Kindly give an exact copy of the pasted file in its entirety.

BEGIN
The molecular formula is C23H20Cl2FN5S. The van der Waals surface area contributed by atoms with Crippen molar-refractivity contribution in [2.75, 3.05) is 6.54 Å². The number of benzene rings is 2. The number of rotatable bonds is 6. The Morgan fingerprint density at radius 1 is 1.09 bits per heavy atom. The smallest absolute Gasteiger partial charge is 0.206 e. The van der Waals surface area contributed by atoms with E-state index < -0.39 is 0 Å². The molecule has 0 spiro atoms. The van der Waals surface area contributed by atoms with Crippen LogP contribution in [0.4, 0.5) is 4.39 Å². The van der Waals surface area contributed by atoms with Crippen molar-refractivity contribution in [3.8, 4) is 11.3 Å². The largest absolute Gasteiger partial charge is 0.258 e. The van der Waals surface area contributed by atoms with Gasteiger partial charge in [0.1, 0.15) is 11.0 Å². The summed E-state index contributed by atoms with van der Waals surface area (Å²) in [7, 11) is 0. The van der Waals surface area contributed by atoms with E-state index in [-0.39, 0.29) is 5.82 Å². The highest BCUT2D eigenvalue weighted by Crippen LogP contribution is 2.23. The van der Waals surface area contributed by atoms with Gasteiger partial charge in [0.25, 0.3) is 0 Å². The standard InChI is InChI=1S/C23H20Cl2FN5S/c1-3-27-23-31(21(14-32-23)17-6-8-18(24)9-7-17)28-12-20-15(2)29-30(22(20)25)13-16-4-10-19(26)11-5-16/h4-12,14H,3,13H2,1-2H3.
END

The molecular formula is C23H20Cl2FN5S. The van der Waals surface area contributed by atoms with Crippen molar-refractivity contribution in [2.75, 3.05) is 6.54 Å². The number of benzene rings is 2. The number of rotatable bonds is 6. The Morgan fingerprint density at radius 1 is 1.09 bits per heavy atom. The smallest absolute Gasteiger partial charge is 0.206 e. The van der Waals surface area contributed by atoms with E-state index < -0.39 is 0 Å². The molecule has 0 spiro atoms. The van der Waals surface area contributed by atoms with Crippen LogP contribution in [0.4, 0.5) is 4.39 Å². The van der Waals surface area contributed by atoms with Crippen molar-refractivity contribution in [3.8, 4) is 11.3 Å². The largest absolute Gasteiger partial charge is 0.258 e. The van der Waals surface area contributed by atoms with Gasteiger partial charge in [0.1, 0.15) is 11.0 Å². The summed E-state index contributed by atoms with van der Waals surface area (Å²) in [7, 11) is 0. The van der Waals surface area contributed by atoms with E-state index in [-0.39, 0.29) is 5.82 Å². The highest BCUT2D eigenvalue weighted by Crippen LogP contribution is 2.23. The van der Waals surface area contributed by atoms with Gasteiger partial charge in [0.25, 0.3) is 0 Å². The standard InChI is InChI=1S/C23H20Cl2FN5S/c1-3-27-23-31(21(14-32-23)17-6-8-18(24)9-7-17)28-12-20-15(2)29-30(22(20)25)13-16-4-10-19(26)11-5-16/h4-12,14H,3,13H2,1-2H3.